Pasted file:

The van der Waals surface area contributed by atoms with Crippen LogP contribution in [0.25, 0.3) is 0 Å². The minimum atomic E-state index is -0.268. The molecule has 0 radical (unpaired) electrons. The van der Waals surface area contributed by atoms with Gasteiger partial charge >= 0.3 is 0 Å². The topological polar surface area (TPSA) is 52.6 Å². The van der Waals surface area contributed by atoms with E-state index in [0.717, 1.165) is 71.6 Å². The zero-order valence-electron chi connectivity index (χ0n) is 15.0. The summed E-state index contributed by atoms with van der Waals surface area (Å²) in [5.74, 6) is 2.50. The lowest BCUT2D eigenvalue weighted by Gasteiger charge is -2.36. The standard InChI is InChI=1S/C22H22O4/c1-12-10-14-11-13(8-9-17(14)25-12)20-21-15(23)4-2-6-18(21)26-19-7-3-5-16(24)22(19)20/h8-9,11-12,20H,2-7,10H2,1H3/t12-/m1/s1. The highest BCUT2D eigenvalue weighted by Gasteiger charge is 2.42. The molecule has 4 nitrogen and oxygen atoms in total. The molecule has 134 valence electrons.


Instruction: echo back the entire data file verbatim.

The van der Waals surface area contributed by atoms with Crippen LogP contribution in [0.25, 0.3) is 0 Å². The minimum atomic E-state index is -0.268. The molecule has 0 radical (unpaired) electrons. The van der Waals surface area contributed by atoms with Gasteiger partial charge >= 0.3 is 0 Å². The topological polar surface area (TPSA) is 52.6 Å². The van der Waals surface area contributed by atoms with E-state index in [0.717, 1.165) is 71.6 Å². The zero-order valence-electron chi connectivity index (χ0n) is 15.0. The summed E-state index contributed by atoms with van der Waals surface area (Å²) in [5.74, 6) is 2.50. The lowest BCUT2D eigenvalue weighted by Gasteiger charge is -2.36. The standard InChI is InChI=1S/C22H22O4/c1-12-10-14-11-13(8-9-17(14)25-12)20-21-15(23)4-2-6-18(21)26-19-7-3-5-16(24)22(19)20/h8-9,11-12,20H,2-7,10H2,1H3/t12-/m1/s1. The highest BCUT2D eigenvalue weighted by Gasteiger charge is 2.42. The molecule has 4 nitrogen and oxygen atoms in total. The molecule has 134 valence electrons.